Transcript Excerpts

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Crisis in the health care industry :
the long term care dilemma

Episode #

53

Show

National #2

Airdates

9/99 - 3/00

(see Programming Schedule for specific airtimes)

PROJECT DESCRIPTION

BWN's Spotlights an issue that touches everyone and helps an HMO (SCAN) get national legislation passed. 

Broadcast Excerpts

This topic is one that touches the lives of everyone in America at one time or another. The issue is Heath Care. specifically, Senior Heath Care. We all work hard each day to ensure a certain level of security in our lives. But as we get older, that perception of security seems to fade as we slip into the realm of "the Elderly". Being a senior gets harder each year as living cost increase without the compensatory adjustments in funds dedicated to health care.

In 1984 congress passed the Deficit Reduction Act or DEFRA, in an attempt to provide further health care benefits and community based long term care services, integrated with Medicare. Hence the birth of the Social HMO program. This variance in the Senior HMO program emerged out of a recognition, on the part of Congress, that the supportive care required by the frail elderly and the disabled was not adequately being covered by Medicare or Medicaid, thereby leaving the burden of such care to fall on family members.

The primary purpose of the Social HMO program is to provide and coordinate additional services as an extension of benefits covered by Medicare and Medicaid, thus helping the frail to live safely and independently in their homes whilst avoiding nursing home placement. In 1997 congress directed the Health Care Financing Administration or HCFA to develop and implement a plan to make this program a viable option under Medicare, as a permanent alternative approach to managed care plans. To date this has not been done.

Interestingly the results of the Social HMO program is one that is responsive to the social, chronic and acute care needs and expectations of seniors and their families, without additional spending by Federal and State governments. Imagine the savings to taxpayers, seniors and their families if more seniors could have access to a benefit package that included long-term care at home.

Although Medicaid is an important safety net for seniors with disabilities, its restrictive eligibility criteria cause most seniors to deplete their life savings in a nursing home. Most people who need long term care prefer to remain at home. Unfortunately without private insurance or public program coverage, the high cost of long-term care is unaffordable for most Americans. Statistics show that 1 in 5 seniors can afford to purchase long-term care insurance, leaving millions of seniors with few or no options.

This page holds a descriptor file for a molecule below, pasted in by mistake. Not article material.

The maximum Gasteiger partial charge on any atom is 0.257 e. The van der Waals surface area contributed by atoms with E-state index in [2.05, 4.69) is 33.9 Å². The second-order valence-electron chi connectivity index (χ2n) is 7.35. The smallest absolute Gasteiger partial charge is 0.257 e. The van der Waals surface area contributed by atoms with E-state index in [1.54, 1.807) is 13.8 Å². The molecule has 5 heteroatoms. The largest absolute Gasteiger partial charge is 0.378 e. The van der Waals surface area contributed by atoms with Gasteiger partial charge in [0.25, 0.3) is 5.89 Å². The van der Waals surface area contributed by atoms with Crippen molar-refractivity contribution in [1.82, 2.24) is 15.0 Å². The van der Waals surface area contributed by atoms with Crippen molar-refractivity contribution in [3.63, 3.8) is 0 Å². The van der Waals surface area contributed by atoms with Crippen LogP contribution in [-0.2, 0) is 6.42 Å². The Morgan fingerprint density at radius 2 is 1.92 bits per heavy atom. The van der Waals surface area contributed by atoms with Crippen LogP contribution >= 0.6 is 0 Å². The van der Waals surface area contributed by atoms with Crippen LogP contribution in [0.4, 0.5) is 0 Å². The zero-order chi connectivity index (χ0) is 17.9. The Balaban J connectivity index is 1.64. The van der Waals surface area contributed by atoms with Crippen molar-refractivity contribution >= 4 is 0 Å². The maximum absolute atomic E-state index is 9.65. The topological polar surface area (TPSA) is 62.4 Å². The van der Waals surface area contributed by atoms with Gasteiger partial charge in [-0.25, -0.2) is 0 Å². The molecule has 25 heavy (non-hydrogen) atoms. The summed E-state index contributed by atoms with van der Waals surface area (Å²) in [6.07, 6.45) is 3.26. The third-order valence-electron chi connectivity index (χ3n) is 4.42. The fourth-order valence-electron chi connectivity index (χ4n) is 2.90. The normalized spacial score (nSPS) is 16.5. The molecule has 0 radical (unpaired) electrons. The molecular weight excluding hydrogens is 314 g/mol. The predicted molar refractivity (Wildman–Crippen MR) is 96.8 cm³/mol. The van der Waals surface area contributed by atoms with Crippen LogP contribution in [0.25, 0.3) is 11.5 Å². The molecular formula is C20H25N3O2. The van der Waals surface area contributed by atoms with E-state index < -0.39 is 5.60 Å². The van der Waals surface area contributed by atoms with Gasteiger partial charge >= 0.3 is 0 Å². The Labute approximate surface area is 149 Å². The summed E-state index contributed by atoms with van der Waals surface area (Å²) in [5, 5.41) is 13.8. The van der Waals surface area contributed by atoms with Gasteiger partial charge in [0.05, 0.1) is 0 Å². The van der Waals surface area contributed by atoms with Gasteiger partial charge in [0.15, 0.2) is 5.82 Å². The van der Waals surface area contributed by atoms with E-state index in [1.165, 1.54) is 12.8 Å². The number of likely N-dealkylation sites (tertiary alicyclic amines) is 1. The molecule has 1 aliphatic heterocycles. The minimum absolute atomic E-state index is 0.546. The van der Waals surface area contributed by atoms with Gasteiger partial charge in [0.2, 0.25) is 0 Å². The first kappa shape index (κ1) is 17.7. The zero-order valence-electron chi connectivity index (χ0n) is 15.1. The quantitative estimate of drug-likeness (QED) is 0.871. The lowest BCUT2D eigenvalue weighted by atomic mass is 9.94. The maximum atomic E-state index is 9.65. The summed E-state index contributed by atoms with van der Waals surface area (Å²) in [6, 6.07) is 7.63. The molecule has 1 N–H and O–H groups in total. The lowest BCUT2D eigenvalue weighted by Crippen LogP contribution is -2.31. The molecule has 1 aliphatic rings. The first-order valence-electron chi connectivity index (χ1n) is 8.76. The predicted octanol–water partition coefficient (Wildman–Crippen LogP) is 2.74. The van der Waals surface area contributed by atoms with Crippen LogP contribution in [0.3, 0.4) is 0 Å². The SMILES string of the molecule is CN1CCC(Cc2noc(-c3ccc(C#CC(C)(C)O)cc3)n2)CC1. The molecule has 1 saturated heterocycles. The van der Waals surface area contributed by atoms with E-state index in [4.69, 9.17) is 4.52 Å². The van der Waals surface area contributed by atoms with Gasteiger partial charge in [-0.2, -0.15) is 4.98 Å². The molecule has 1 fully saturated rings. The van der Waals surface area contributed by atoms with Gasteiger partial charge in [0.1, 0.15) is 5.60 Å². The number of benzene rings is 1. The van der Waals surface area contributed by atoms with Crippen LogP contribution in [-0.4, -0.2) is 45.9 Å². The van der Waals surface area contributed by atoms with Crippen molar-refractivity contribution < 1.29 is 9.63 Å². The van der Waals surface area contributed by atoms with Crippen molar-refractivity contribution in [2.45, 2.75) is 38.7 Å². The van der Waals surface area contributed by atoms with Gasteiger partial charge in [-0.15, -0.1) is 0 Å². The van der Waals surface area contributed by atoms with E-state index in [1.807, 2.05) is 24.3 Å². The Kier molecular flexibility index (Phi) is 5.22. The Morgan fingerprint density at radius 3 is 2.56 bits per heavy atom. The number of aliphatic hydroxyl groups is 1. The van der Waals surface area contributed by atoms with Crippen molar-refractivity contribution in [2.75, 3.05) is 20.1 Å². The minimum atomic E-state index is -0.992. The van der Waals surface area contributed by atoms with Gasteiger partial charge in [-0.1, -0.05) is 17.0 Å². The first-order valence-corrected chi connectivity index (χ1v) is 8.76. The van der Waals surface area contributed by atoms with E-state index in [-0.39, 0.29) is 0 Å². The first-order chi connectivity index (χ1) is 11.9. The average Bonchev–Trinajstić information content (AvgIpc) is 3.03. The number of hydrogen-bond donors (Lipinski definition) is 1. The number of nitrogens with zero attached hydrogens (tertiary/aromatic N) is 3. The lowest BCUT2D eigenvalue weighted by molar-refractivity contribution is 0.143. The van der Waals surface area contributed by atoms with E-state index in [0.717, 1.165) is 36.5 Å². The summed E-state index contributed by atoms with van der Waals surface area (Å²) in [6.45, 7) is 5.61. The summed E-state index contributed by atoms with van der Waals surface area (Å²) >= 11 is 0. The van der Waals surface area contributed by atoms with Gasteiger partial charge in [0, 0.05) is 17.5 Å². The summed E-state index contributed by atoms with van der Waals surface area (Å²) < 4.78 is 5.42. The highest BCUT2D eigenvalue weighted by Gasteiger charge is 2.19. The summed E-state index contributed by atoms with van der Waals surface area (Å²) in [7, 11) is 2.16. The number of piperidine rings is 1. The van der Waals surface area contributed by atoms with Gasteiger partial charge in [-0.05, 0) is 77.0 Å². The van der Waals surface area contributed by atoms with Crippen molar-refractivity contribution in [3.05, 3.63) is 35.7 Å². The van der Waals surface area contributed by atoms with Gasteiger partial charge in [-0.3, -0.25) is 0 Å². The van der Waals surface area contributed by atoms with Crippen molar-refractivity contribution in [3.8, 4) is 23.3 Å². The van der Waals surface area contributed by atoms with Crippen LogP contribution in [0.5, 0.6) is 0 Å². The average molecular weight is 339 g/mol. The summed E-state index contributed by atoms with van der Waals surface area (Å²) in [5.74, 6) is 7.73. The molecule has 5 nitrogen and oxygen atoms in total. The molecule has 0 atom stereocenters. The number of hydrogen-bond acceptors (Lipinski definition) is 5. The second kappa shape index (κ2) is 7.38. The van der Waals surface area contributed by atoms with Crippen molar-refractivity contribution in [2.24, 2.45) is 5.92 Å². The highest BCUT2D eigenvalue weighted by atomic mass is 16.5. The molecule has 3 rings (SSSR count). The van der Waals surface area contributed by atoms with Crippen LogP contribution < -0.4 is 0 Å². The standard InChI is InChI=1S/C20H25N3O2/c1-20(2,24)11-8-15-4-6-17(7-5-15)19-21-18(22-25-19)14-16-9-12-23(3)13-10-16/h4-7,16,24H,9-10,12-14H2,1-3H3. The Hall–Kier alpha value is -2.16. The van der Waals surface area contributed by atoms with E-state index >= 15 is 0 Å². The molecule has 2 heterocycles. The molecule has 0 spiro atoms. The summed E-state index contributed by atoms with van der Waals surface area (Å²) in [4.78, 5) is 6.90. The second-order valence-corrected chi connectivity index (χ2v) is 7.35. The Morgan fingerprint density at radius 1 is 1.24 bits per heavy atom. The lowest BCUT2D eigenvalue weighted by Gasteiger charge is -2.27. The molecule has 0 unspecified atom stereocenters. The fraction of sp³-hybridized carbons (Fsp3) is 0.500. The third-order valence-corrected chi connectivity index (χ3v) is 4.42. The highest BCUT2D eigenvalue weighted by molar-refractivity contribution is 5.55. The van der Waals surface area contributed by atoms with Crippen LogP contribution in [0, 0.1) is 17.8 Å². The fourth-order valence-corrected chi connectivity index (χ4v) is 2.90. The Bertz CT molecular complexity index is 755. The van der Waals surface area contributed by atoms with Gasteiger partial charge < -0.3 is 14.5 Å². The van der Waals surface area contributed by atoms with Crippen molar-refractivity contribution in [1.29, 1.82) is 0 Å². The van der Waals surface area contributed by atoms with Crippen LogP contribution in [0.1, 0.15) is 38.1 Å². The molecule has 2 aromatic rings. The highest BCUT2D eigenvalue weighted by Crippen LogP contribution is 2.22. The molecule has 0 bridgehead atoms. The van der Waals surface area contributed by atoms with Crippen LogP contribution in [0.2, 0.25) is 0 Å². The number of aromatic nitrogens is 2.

In 1979, HCFA and Congress came up with the idea of Social HMOs as a solution to the Long Term Care issue. Then in 1997, mandated that HCFA, the Health Care Finance Administration, write a plan to make the Social HMO a permanent option under Medicare & Choice. Unfortunately HCFA has had to postpone the implementation of this plan and in the interim, imposed a 36,000 member limit on each of the 4 operations.

The problem is that the membership has grown so quickly that operations like SCAN will soon be turning down eligible seniors for enrollment as they are fast approaching this limit.

In a recent study by the Harvard Medical School's Division on Aging, in Boston, researchers found that the vast majority of individuals living past 100 years of age experienced good health throughout their lives. The "older you get, the healthier you have been", suggest the Harvard researchers. They report that nearly 90% of these very elderly individuals had continued living independently into their 90's. Business World News has learned that significant declines in independence and health were not seen until the last 10 years, according to the investigators at Harvard. During their 90Ăs and past 100 years of age, in a test rating of functional independence, their ability to perform the average tasks of daily living declined from 89% to 35%, whilst the average number of annual hospitalizations doubled.

In closing, it's seemingly obvious that it's about time the issue of Long Term Care is given the attention it deserves. It's about time that all seniors are given the opportunity to retain their sense of dignity in their retirement years. Having paid their dues to society, contributing to the continuing progression of our Nation, is it not our duty to ensure that we provide the best possible environment for our aged?